2. Material and Methods
The different types of software used for this research include: ENVI v4.8, and ARCGIS v10.3 were mainly used for processing and analysis of multi-spectral and single bad images. ArcGIS v10.3 was used to georeference, digitize and capture various maps in a database. Images and maps were compared and analyzed in ArcGIS v10.3.
2.2. RADAR (ASAR) Data
Radar is an active form of remote sensing that provides its own source of electromagnetic energy to illuminate
Figure 1. Physiographic-tectonic zoning map of Iran’s sedimentary basins, modified from  . The study area is shown in the black rectangle.
the terrain. Radar energy is measured in wavelengths of centimeters that penetrate rain and clouds which is an advantage in tropical regions. Another advantage is that radar images may be acquired at a low depression angle that causes pronounced highlights and shadows that enhance subtle topographic features. These features are commonly the expression of faults, fractures, and lithology. Radar images of vegetated regions record the vegetation surface, rather than the underlying terrain. Satellite image of the area is the main data used in this study. Considering spatial resolution of the available satellite images and the size of the study area, ASAR (Advanced Synthetic Aperture Radar), C-Band imagery (ASAR-IMP-IPN UPA), the data acquired on 06 07 2006 is select for this study. Lineament mapping is considered as a very important issue in different disciplines to solve certain problems in the area. For example, in site selection for construction a dams, bridges, roads, etc., for mineral exploration  , for hot spring detection and hydrogeological research  the nature and the pattern of the lineaments should be known. The classification of lineaments and its direction and length can be easily demarcated using satellite image. Higher resolution images, on the other hands, may composed of three successive steps: i) the first step is the selection of input data for analysis, ii) the second step is lineament extraction by using automated lineament extraction techniques and the comparison with geological map, and iii) the last step is the evaluation of lineament map and includes, direction, length, and orientation analysis.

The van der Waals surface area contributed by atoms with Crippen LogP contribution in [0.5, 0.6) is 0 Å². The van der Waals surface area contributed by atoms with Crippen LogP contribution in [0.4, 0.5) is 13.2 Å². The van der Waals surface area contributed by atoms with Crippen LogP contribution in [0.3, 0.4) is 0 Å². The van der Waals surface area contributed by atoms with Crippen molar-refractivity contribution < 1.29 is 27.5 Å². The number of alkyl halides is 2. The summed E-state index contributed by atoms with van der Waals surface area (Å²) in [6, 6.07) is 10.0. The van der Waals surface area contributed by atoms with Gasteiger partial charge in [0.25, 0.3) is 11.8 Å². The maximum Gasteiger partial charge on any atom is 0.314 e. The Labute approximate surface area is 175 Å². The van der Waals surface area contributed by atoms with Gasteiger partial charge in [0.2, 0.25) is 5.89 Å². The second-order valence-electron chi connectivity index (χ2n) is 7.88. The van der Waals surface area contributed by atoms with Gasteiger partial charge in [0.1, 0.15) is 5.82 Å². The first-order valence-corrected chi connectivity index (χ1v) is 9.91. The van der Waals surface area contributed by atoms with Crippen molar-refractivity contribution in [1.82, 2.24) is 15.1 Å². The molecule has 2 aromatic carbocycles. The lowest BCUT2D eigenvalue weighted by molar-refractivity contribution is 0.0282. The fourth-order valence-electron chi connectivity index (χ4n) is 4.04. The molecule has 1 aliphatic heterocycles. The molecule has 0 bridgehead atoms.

RADAR (ASAR’) imagery was used to i) classify the various geological, ii) discriminate the lithology and structure of this area, and iii) delineate the associated zones of hydrothermal alteration a wide variety of digital images processing technique were applied.
2.3. Directional Filters
The automatic lineament extraction in this study is performed by the directional filter of ENVI software. The image enhancement is one of the useful tools to improve the interpretability. One of those enhancements is edge sharpening enhancement technique for enhancing the edges in an image. Directional filters (edge detection filters) are designed to enhanced linear features such as roads, streams, faults, etc. the filters can be designed to enhance features which are oriented in specific directions. Directional filter is applied to the ASAR image in N-S, E-W, NE-SW, and NW-SE directions to increase frequency and contrast in the image. There is not a commonly accepted method to prepare the final lineament map. The filtering operation will sharpen the boundary that exists between adjacent units. The main disadvantage of the filtering methods is that it cannot effectively extract lineaments in low-contrast areas where features extended parallel to the sun directions and in mountain shadows  . Different directional filters were applied on ASAR data. The best results were obtained for single band using the following matrix (Figures 2-6):